American fathers are in a quandary. Many biological and cultural forces are at work on the fatherhood role in our society today. As men continue to be driven to father these powerful biological and cultural forces work even harder to undermine the long term commitments to the family unit. Fathers and mothers each have a harder time to be effective parents than did parents just two generations ago. Instead of continuing the criticism heaped on today's parents, I feel we need to better understand their predicament's and work with them in more positive ways. The President of the United States and all members of Congress need to take a fresh look at existing policies and practices through the eyes and experiences of non- custodial parents. We must recognize that maybe, we have reach d the maximum effectiveness of financial child support collections through punitive enforcement measures. The only conclusion available today, to increased child support collections, is to start anew with positive appeals to parenting. The Census Bureau statistics on child support collections show that when fathers have shared custody and participate in parenting their children, support payments are in the 90% range. This is the key factor. These numbers compare to less than 40% payments when fathers have no written legal rights to their children and do not have established parenting schedules. We have positive choices to effect voluntary increased financial child support collections. What we are lacking is the political will to shift from punitive measures to positive father parenting options. The President, working with the White House Domestic Policy Council should activate the proposed White Hose Council on Father Involvement, and offer Congress new legislation which assures more effective parental cooperation, through father- friendly welfare and family policy options. Congress needs to hold hearings to make itself aware of the volumes of new research on non-custodial parents, and specifically fathers. In the U.S. Senate, the Senate Finance Committee, the Senate Judiciary Committee and the Senate Labor Subcommittee on Children and Families can take a fresh look at custody and child access issues submitted in the Final Report of the U.S. Commission on Child and Family Welfare. In the House of Representatives, the Ways and Means Subcommittee on Human Resources along with the House Judiciary Committee can take a fresh look at our legal/social services system. We can attempt to separate the myths of "Absent Fathers" from the reality of public policies that more often than not work to create "Absent Fathers." , Before any new legislation is enacted, Congress must define for itself the value to be placed upon emotional and psychological child support offered and available from each parent. Previously, the only federal recognition was of financial child support and the federal budget support is around $5 BILLION per year. The social cost to fatherless children of unmarried teen moms is estimated at $29 BILLION. If Congress wants BOTH PARENTS involved, we need new policies and new budget priorities. To be effective in any way, new family policy MUST challenge the high rates of divorce and children born to unmarried parents, MUST be Father-inclusive MUST be sensitive and realistic about the economic "survivability" of both parents following separation, and finally, new family policy MUST be more positive to the large majority of fathers and mothers struggling against enormous odds to be positive and responsible parents. I am optimistic that America can and will successfully reverse our social decline but only with a legitimate emphasis on positive father parenting and support for the Recommendations I have offered. This is our first policy step into the 2lst Century. Let us work together to make them steps of lasting consequence.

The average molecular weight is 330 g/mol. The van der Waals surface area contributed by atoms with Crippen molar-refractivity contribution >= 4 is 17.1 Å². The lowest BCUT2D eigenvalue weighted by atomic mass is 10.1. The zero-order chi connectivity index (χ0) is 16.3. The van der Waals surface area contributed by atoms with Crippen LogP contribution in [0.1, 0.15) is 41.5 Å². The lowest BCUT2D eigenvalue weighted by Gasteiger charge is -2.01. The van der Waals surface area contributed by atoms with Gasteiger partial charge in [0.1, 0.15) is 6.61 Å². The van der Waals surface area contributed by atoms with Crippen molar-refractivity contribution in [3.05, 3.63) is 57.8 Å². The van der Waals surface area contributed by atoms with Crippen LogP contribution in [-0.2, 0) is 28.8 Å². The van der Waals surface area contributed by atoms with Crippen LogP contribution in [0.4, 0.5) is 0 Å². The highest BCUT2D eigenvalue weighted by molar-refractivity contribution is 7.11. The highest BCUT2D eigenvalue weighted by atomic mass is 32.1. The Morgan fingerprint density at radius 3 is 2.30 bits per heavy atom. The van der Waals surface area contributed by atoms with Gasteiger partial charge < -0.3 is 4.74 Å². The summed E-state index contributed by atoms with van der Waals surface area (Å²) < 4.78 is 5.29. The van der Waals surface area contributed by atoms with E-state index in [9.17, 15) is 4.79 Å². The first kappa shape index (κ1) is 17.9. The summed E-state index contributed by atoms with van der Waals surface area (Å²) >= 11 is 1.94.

This historic legislation will open the door to many new options to be tried and tested at the State and Local levels. In effect, this legislation re eals the 1950's "Man Out Of The Home" rule which I have made reference to in this minority report. Additionally, this legislation contains father friendly provisions in paternity establishment, expansion of the parent locator service, and start-up funding for the first ever Access Enforcement Pro rams to benefit non-custodial parents. The Access Enforcement Provision is itself historic in that the Federal Government will, for the irst time, fund enforcement of parent-child relationships. Previous Federal Funding has been exclusively available only for enforcement of court ordered financial responsibilities. One sided national public policy has not worked to the benefit of the majority of the affected children. This long overdue yet timely legislation is but the first step on the long road to balancing national public policy. Fathers, however, continue to be the major missing element of welfare legislation, at both the national and state levels. Congress and the President are correct in saying that the best way to help children is for children to be with a working parent. In the past, fathers as working parents have been ignored. Two-thirds of all fathers of children on welfare are employed full time with annual incomes over $15,000.00. This is the missing welfare statistic. Discrimination against these working fathers has resulted in their children being restricted to dependency lifestyles. Time limits imposed in this new legislation offer fathers and paternal family members new opportunities to directly support their children in their homes when mothers can not or will not do so. In these cases, fathers offer the best solution to reduce welfare caseloads and prevent the starvation of some 2 million children living on our streets. I congratulate our Congress and President Clinton for enacting this essential legislation that will lead our nation down the path to reclamation of 50 percent of the missing parents to our less fortunate children. Future welfare legislation must continue this trend and address the father friendly provisions I have recommended above. To do so will promote the general success and happiness of our children, which in turn, will build stronger families and guarantee our nation's future.


    "Dad is Destiny. More than virtually any other factor, a biological father's presence in the family will determine a child's success and happiness." (U.S. News & World Report February 27, 1995 pg. 39)

    ORIGINAL SIGNED Bill Harrington, July 1996 Commissioner United States Commission on Child and Family Welfare